Monday, September 9, 2013

Shakespearean swan song of summer

I've been on kind of a posting-once-a-week kick for the last month or so. I stopped having the excuse of writing about Nazis a while ago, but I imagine I'm just going through a blog funk. I'm hopeful things will pick up soon, but in the meantime, I'll try to post a little more often. Ideally with interesting things, which shouldn't be too hard because fall is one of my favorite seasons, and tends to lend itself to the doing of interesting things. I had a fun weekend of brunching and dinnering and birthday partying that pretty much amounted to seeing everyone I know. But that's not terribly interesting to talk about. Instead, I'll just mention what I did on Friday: a final Shakespeare in the Park appearance.
Normally the Public Theater puts on two Shakespeare plays each year during the summer. I've seen both plays for the last three years because of my inherent cheapness and willingness to stand in long lines for free theater. This year, I yet again saw both productions and was impressed by the traditional version of The Comedy of Errors and kind of underwhelmed by the modernized, musical version of Love's Labours Lost. When I heard they were doing a new production for one weekend only in the fall (this past weekend) that was a musical version of The Tempest, I was intrigued, if a little wary. Still it sounded like a cool production, and I didn't want to break my Shakespeare in the Park streak. Instead of the Public Theater, this was put on by their outreach program Public Works. In addition to professional actors, the program incorporates regular people, dancers, singers, and community groups from all over the city. It's intended to create a theatrical experience that is at once created by and created for the people of the city. Apparently in 1918, there was a community based version of The Tempest done in New York City on which the Public Works modeled their project. I liked the concept, but I wasn't sure how it would all play out.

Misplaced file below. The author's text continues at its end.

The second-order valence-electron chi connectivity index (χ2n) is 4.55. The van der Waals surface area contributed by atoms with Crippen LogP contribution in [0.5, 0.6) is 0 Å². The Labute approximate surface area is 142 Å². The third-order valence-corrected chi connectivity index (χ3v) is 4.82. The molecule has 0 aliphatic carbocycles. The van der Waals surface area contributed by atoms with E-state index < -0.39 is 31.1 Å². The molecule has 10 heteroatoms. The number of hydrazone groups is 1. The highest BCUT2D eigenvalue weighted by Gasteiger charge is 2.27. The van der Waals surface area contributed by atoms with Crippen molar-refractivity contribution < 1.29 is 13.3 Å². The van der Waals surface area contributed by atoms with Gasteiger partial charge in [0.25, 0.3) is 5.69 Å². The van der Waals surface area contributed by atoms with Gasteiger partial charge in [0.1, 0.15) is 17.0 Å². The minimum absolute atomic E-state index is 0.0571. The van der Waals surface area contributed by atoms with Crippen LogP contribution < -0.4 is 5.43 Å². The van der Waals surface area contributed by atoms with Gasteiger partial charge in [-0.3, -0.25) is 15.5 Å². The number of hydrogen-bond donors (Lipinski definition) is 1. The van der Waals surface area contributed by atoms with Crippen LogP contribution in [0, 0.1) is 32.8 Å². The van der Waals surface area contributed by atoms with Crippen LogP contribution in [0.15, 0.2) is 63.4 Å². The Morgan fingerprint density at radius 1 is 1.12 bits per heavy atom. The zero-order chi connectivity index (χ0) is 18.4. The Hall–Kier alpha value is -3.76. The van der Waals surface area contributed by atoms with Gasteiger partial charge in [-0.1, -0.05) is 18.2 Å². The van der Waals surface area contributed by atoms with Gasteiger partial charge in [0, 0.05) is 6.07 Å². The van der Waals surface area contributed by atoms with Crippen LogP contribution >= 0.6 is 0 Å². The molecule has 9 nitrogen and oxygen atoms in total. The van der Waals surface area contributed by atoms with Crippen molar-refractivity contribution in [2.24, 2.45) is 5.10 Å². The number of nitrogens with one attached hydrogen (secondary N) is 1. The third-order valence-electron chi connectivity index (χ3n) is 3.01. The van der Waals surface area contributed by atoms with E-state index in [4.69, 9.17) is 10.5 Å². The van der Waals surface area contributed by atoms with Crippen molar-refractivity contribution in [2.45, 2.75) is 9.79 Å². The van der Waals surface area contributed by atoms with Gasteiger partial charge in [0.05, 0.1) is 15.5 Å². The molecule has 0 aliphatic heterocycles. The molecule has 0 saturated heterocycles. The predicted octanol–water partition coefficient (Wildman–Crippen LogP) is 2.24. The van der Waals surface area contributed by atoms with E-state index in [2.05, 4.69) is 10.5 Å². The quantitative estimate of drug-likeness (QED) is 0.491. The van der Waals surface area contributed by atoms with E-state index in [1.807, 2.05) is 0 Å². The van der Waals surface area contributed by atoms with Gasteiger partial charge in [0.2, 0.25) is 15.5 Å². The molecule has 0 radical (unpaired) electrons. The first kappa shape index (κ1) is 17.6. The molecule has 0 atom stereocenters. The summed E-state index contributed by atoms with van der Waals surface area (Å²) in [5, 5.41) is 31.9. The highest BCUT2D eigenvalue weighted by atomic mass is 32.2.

As luck would have it, it was a gorgeous day on Friday, so a few friends and I figured we would try the standby line. After all, the worst case scenario to not getting tickets was a beautiful day in Central Park which isn't too great a burden. We ended up getting tickets though, which was even luckier because it was one of the coolest productions I've ever seen at Delacourt Theater. Interestingly, I've yet to see a normal production of The Tempest. The only time I've seen it staged previously was when I was studying abroad in South Africa and my friend in the theater department dragged me to their production. I remember it being very  artfully done, and with a lot more nudity than I would have expected, but the entire thing was in Afrikaans, and I lost sight of the plot pretty early on. The Public Works version followed the story, but also treated it as a frame story to allow for some pretty amazing dance and choral performances throughout (as elements of 'magic' on the island). I must say I'm very humbled by how many talented people there was in this city, especially children. There were taiko drummers (especially cool because I have a friend who does that but have never actually seen them perform), Mexican folk dancers, hip hop dancers, a large gospel choir, a gypsy band, ballet dancers, three taxi drivers, a bubble artist, and a sign language interpreter. The acting was pretty good too, but the rest of the people really stole the show. Also, for this production, turning it into a musical with newly written songs really worked. It was everything Love's Labour Lost tried to do but fell short of, in my opinion. The songs really added something instead of just feeling tacked on.

Performances like this one are one of the reasons I almost can make peace with paying as much rent as I do to live here. I don't tend to rhapsodize too much about this city (or maybe I do and I'm just not aware of it), but things like this really are what makes living in a large metropolitan area worth it. Then again, I could pay way less to live in a large metropolitan area like Cleveland or Houston, and I'm sure their public theater is very nice too, so best not to dwell on the rent thing.

Now I'll just have to remember this one for a while. Until next summer, I guess I'm mostly back to having to pay for things like theater. 


  1. Sounds like a really neat event. Yes, you're making all of us out in the hinterland jealous.

    I'm commenting because I want to encourage you to write more often. Also, I just again noticed that funny picture of Dinah in the last post. She is so foreshortened that it looks like some other cat's tiny legs behind her.

  2. Thanks! Comments definitely encourage the writing process. And I love her little feet sticking up--it's why I chose that one of the many other (also adorable) options.